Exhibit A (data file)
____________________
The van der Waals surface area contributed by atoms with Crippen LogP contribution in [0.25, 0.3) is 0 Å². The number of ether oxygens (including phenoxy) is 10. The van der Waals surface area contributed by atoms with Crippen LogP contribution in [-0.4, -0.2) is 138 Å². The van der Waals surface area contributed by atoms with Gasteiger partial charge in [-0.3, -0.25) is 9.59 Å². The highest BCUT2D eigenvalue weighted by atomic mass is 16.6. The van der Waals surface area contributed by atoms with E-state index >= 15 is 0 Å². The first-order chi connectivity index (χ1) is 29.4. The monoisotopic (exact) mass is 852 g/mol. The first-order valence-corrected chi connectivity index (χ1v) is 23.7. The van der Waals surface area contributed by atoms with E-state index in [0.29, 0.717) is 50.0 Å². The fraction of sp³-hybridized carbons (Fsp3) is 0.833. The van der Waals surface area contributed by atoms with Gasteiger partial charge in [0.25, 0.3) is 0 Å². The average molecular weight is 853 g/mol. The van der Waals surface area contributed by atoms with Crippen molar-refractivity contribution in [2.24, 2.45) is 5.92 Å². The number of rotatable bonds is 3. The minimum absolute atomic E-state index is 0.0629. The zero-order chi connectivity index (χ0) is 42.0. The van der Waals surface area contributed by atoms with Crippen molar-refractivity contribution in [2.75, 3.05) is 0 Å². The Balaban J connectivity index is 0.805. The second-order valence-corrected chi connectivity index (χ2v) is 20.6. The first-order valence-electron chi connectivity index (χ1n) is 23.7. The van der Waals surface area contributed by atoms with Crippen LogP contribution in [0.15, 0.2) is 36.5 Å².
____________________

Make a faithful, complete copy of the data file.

The van der Waals surface area contributed by atoms with Crippen LogP contribution in [0.25, 0.3) is 0 Å². The number of ether oxygens (including phenoxy) is 10. The van der Waals surface area contributed by atoms with Crippen LogP contribution in [-0.4, -0.2) is 138 Å². The van der Waals surface area contributed by atoms with Gasteiger partial charge in [-0.3, -0.25) is 9.59 Å². The highest BCUT2D eigenvalue weighted by atomic mass is 16.6. The van der Waals surface area contributed by atoms with E-state index >= 15 is 0 Å². The first-order chi connectivity index (χ1) is 29.4. The monoisotopic (exact) mass is 852 g/mol. The first-order valence-corrected chi connectivity index (χ1v) is 23.7. The van der Waals surface area contributed by atoms with E-state index in [0.29, 0.717) is 50.0 Å². The fraction of sp³-hybridized carbons (Fsp3) is 0.833. The van der Waals surface area contributed by atoms with Gasteiger partial charge in [0.25, 0.3) is 0 Å². The average molecular weight is 853 g/mol. The van der Waals surface area contributed by atoms with Crippen molar-refractivity contribution in [2.24, 2.45) is 5.92 Å². The number of rotatable bonds is 3. The minimum absolute atomic E-state index is 0.0629. The zero-order chi connectivity index (χ0) is 42.0. The van der Waals surface area contributed by atoms with Crippen molar-refractivity contribution in [2.75, 3.05) is 0 Å². The Balaban J connectivity index is 0.805. The second-order valence-corrected chi connectivity index (χ2v) is 20.6. The first-order valence-electron chi connectivity index (χ1n) is 23.7. The van der Waals surface area contributed by atoms with Crippen LogP contribution in [0.15, 0.2) is 36.5 Å².